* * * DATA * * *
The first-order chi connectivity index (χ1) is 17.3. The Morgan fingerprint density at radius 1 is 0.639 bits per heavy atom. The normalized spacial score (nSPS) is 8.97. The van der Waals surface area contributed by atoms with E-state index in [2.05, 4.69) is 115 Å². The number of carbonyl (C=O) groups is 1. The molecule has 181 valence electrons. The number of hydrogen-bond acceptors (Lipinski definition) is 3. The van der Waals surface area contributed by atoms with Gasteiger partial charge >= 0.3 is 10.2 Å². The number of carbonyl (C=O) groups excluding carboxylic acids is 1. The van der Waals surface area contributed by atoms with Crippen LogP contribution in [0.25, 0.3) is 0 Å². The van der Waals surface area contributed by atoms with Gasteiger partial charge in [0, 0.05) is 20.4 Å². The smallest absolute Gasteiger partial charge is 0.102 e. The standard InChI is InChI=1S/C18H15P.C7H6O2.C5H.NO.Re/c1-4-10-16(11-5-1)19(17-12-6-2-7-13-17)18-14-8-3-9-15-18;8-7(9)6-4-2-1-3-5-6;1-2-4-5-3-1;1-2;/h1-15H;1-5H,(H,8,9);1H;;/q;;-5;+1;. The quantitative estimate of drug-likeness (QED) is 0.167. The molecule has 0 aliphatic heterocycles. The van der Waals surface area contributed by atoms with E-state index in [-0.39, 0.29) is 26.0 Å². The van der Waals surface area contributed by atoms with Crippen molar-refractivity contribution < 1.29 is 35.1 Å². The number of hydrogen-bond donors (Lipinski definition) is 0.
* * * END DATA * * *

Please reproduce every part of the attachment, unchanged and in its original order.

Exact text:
The first-order chi connectivity index (χ1) is 17.3. The Morgan fingerprint density at radius 1 is 0.639 bits per heavy atom. The normalized spacial score (nSPS) is 8.97. The van der Waals surface area contributed by atoms with E-state index in [2.05, 4.69) is 115 Å². The number of carbonyl (C=O) groups is 1. The molecule has 181 valence electrons. The number of hydrogen-bond acceptors (Lipinski definition) is 3. The van der Waals surface area contributed by atoms with Gasteiger partial charge >= 0.3 is 10.2 Å². The number of carbonyl (C=O) groups excluding carboxylic acids is 1. The van der Waals surface area contributed by atoms with Crippen LogP contribution in [0.25, 0.3) is 0 Å². The van der Waals surface area contributed by atoms with Gasteiger partial charge in [0, 0.05) is 20.4 Å². The smallest absolute Gasteiger partial charge is 0.102 e. The standard InChI is InChI=1S/C18H15P.C7H6O2.C5H.NO.Re/c1-4-10-16(11-5-1)19(17-12-6-2-7-13-17)18-14-8-3-9-15-18;8-7(9)6-4-2-1-3-5-6;1-2-4-5-3-1;1-2;/h1-15H;1-5H,(H,8,9);1H;;/q;;-5;+1;. The quantitative estimate of drug-likeness (QED) is 0.167. The molecule has 0 aliphatic heterocycles. The van der Waals surface area contributed by atoms with E-state index in [-0.39, 0.29) is 26.0 Å². The van der Waals surface area contributed by atoms with Crippen molar-refractivity contribution < 1.29 is 35.1 Å². The number of hydrogen-bond donors (Lipinski definition) is 0.